iOS gaming status quo and outlook part 1: “Deus Ex: The Fall”

Two remarkable iOS games have been released within the last weeks. Take Two Interactive ported their round based tactical “Game of the Year 2012” winner “XCOM: Enemy Unknown” to iOS and Square Enix brought the Deus Ex series with the standalone title “Deus Ex: The Fall” to mobile. Both IPs are well regarded in the gaming community and have been successful on other platforms as well. And both of them approach mobile gaming wildly different.

I´d like to describe both of them briefly and then speculate on their meaning for iOS as a gaming platform. For ease of reading and to force myself to update that thing here more frequently I´ll split this up in three pieces.

Lets start with the similarities: Both titles are definitely AAA titles, at least for the iOS platform. The production value seems high. Both have very nice graphics, both offer cutscenes, have deep and engaging gameplay compared to your everyday iOS game, both run sufficiently fluent on my devices (iPhone 5 iOS7beta3 and iPad3 iOS6).

Now to some more details about “Deus Ex: The Fall“:

title

It feels very familiar to anyone who has played “Deus Ex: Human Revolution”. Art direction wise it features the same brown-orange hues which some people might already be bored of. I can see why one might have wished for a more courageous approach and a little change in style. Technically it really looks sophisticated. Obviously one cannot compare it with a AAA PC or console game as of today, but it is easily one of the graphically most advanced iOS titles.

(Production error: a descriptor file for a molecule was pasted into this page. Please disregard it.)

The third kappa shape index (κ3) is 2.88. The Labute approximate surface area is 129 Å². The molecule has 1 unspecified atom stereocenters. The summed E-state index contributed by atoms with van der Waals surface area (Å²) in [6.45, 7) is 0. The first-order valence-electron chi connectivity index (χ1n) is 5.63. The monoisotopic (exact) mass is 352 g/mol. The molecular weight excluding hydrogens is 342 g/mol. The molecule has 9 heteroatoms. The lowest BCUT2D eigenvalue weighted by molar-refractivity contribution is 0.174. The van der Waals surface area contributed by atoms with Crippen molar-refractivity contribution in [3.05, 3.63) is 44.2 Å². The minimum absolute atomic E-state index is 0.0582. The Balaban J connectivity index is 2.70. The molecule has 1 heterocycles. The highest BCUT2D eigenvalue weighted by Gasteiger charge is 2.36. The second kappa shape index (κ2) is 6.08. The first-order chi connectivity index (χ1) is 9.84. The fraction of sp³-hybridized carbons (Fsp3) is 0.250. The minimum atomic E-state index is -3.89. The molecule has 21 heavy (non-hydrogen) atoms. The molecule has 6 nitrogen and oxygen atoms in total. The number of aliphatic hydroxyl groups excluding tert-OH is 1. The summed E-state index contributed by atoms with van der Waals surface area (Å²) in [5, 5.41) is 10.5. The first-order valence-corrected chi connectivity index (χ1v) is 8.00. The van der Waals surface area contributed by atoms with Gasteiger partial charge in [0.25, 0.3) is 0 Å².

The FPS controls work, are severely limited by touchscreen input in a first person shooter though (D’oh!). One can either use two virtual analogue sticks placed wherever your thumbs are for moving and viewpoint changes. Or one just double taps on the point to which the character should move. The latter works surprisingly well. Nevertheless you will never get the same feeling of direct control that a real controller gives you. Especially on iPhone all the interaction elements also add up quite quickly and make the screen feel really crowded. Luckily one can customize the position of every onscreen element, which helps. Bottom line: This interface is probably one of the best FPS interfaces on iOS yet. Which does not automatically make it a good interface in general.

 

interface

 

And unfortunately “The Fall” seems not to support iCloud savegames yet. At least I was not able to continue the same savegame on phone and iPad. Which is super sad because multi screen capability is one of the main strengths of mobile. Being able to seamlessly continue my commute play status from the phone on the iPad on the sofa in the evening is IMHO an absolute must have!

Story- and gameplaywise “The Fall” is a true successor to Human Revolution, for better and for worse. For my likes and compared to Deus Ex 1 the story is again too preachy and the characters are quite one-dimensional. Its absolutely no “Call of Duty” type black and white story, but neither here nor in “Human Revolution” I felt as questioned in my beliefs and taken seriously as a thinking adult as in “Deus Ex 1”. The fully english voice over dialogues are also more on the Michael Bay side of complexity and the german sub titles make it not exactly better. In general the german translation feels rushed: The “Back” (as in spine) slot in the augmentation menu is translated to “Zurück” (Back as in going back), which shows an interesting amount of lacking care for international customers.